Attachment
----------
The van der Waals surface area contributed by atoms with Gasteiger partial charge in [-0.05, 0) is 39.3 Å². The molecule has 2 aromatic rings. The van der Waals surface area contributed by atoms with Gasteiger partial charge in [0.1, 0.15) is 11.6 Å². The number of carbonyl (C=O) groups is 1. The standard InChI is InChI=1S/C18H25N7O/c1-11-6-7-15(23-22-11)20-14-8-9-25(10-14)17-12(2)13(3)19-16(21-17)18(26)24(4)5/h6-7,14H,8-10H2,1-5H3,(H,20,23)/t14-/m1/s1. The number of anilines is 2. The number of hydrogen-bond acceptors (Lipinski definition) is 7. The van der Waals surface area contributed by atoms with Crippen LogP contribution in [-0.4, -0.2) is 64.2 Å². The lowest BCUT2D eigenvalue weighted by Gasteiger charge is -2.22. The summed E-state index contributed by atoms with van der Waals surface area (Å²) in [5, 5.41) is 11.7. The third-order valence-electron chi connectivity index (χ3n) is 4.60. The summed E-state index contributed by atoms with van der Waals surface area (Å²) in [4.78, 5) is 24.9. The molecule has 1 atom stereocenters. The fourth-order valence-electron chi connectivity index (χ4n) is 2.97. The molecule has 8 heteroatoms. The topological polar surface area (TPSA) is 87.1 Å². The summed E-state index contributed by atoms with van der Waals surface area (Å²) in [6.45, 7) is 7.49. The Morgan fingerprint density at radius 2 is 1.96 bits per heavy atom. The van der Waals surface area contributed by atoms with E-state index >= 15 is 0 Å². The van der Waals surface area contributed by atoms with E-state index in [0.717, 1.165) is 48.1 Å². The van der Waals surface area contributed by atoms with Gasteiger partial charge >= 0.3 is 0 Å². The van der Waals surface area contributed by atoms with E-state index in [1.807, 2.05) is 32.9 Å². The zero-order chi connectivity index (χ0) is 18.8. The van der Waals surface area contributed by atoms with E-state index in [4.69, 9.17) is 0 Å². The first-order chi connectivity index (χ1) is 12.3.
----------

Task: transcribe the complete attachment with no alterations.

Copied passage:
The van der Waals surface area contributed by atoms with Gasteiger partial charge in [-0.05, 0) is 39.3 Å². The molecule has 2 aromatic rings. The van der Waals surface area contributed by atoms with Gasteiger partial charge in [0.1, 0.15) is 11.6 Å². The number of carbonyl (C=O) groups is 1. The standard InChI is InChI=1S/C18H25N7O/c1-11-6-7-15(23-22-11)20-14-8-9-25(10-14)17-12(2)13(3)19-16(21-17)18(26)24(4)5/h6-7,14H,8-10H2,1-5H3,(H,20,23)/t14-/m1/s1. The number of anilines is 2. The number of hydrogen-bond acceptors (Lipinski definition) is 7. The van der Waals surface area contributed by atoms with Crippen LogP contribution in [-0.4, -0.2) is 64.2 Å². The lowest BCUT2D eigenvalue weighted by Gasteiger charge is -2.22. The summed E-state index contributed by atoms with van der Waals surface area (Å²) in [5, 5.41) is 11.7. The third-order valence-electron chi connectivity index (χ3n) is 4.60. The summed E-state index contributed by atoms with van der Waals surface area (Å²) in [4.78, 5) is 24.9. The molecule has 1 atom stereocenters. The fourth-order valence-electron chi connectivity index (χ4n) is 2.97. The molecule has 8 heteroatoms. The topological polar surface area (TPSA) is 87.1 Å². The summed E-state index contributed by atoms with van der Waals surface area (Å²) in [6.45, 7) is 7.49. The Morgan fingerprint density at radius 2 is 1.96 bits per heavy atom. The van der Waals surface area contributed by atoms with E-state index >= 15 is 0 Å². The van der Waals surface area contributed by atoms with E-state index in [0.717, 1.165) is 48.1 Å². The van der Waals surface area contributed by atoms with Gasteiger partial charge >= 0.3 is 0 Å². The van der Waals surface area contributed by atoms with E-state index in [1.807, 2.05) is 32.9 Å². The zero-order chi connectivity index (χ0) is 18.8. The van der Waals surface area contributed by atoms with E-state index in [4.69, 9.17) is 0 Å². The first-order chi connectivity index (χ1) is 12.3.